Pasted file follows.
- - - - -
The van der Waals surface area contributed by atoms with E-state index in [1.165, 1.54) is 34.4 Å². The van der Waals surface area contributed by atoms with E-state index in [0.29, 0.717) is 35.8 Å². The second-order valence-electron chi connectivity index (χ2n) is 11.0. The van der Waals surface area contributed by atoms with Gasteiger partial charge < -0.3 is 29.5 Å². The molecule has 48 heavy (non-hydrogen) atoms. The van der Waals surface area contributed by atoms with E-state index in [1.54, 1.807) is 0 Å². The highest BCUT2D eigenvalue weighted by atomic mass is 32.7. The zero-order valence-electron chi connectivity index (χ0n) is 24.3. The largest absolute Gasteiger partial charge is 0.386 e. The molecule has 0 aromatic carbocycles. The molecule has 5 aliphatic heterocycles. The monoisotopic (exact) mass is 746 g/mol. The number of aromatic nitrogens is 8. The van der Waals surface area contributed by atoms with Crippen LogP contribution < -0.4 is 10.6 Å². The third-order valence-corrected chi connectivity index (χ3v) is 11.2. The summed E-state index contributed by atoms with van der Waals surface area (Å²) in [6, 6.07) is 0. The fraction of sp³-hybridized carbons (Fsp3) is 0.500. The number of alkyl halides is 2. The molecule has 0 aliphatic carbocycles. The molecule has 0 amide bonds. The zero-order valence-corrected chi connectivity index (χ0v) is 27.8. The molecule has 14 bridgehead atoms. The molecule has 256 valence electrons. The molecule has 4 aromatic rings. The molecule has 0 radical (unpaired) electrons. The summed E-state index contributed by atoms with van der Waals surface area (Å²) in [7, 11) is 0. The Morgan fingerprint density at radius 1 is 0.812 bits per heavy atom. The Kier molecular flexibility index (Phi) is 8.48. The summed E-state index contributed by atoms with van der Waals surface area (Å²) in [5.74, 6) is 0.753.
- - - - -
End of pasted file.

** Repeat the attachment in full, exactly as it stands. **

The van der Waals surface area contributed by atoms with E-state index in [1.165, 1.54) is 34.4 Å². The van der Waals surface area contributed by atoms with E-state index in [0.29, 0.717) is 35.8 Å². The second-order valence-electron chi connectivity index (χ2n) is 11.0. The van der Waals surface area contributed by atoms with Gasteiger partial charge < -0.3 is 29.5 Å². The molecule has 48 heavy (non-hydrogen) atoms. The van der Waals surface area contributed by atoms with E-state index in [1.54, 1.807) is 0 Å². The highest BCUT2D eigenvalue weighted by atomic mass is 32.7. The zero-order valence-electron chi connectivity index (χ0n) is 24.3. The largest absolute Gasteiger partial charge is 0.386 e. The molecule has 0 aromatic carbocycles. The molecule has 5 aliphatic heterocycles. The monoisotopic (exact) mass is 746 g/mol. The number of aromatic nitrogens is 8. The van der Waals surface area contributed by atoms with Crippen LogP contribution < -0.4 is 10.6 Å². The third-order valence-corrected chi connectivity index (χ3v) is 11.2. The summed E-state index contributed by atoms with van der Waals surface area (Å²) in [6, 6.07) is 0. The fraction of sp³-hybridized carbons (Fsp3) is 0.500. The number of alkyl halides is 2. The molecule has 0 aliphatic carbocycles. The molecule has 0 amide bonds. The zero-order valence-corrected chi connectivity index (χ0v) is 27.8. The molecule has 14 bridgehead atoms. The molecule has 256 valence electrons. The molecule has 4 aromatic rings. The molecule has 0 radical (unpaired) electrons. The summed E-state index contributed by atoms with van der Waals surface area (Å²) in [7, 11) is 0. The Morgan fingerprint density at radius 1 is 0.812 bits per heavy atom. The Kier molecular flexibility index (Phi) is 8.48. The summed E-state index contributed by atoms with van der Waals surface area (Å²) in [5.74, 6) is 0.753.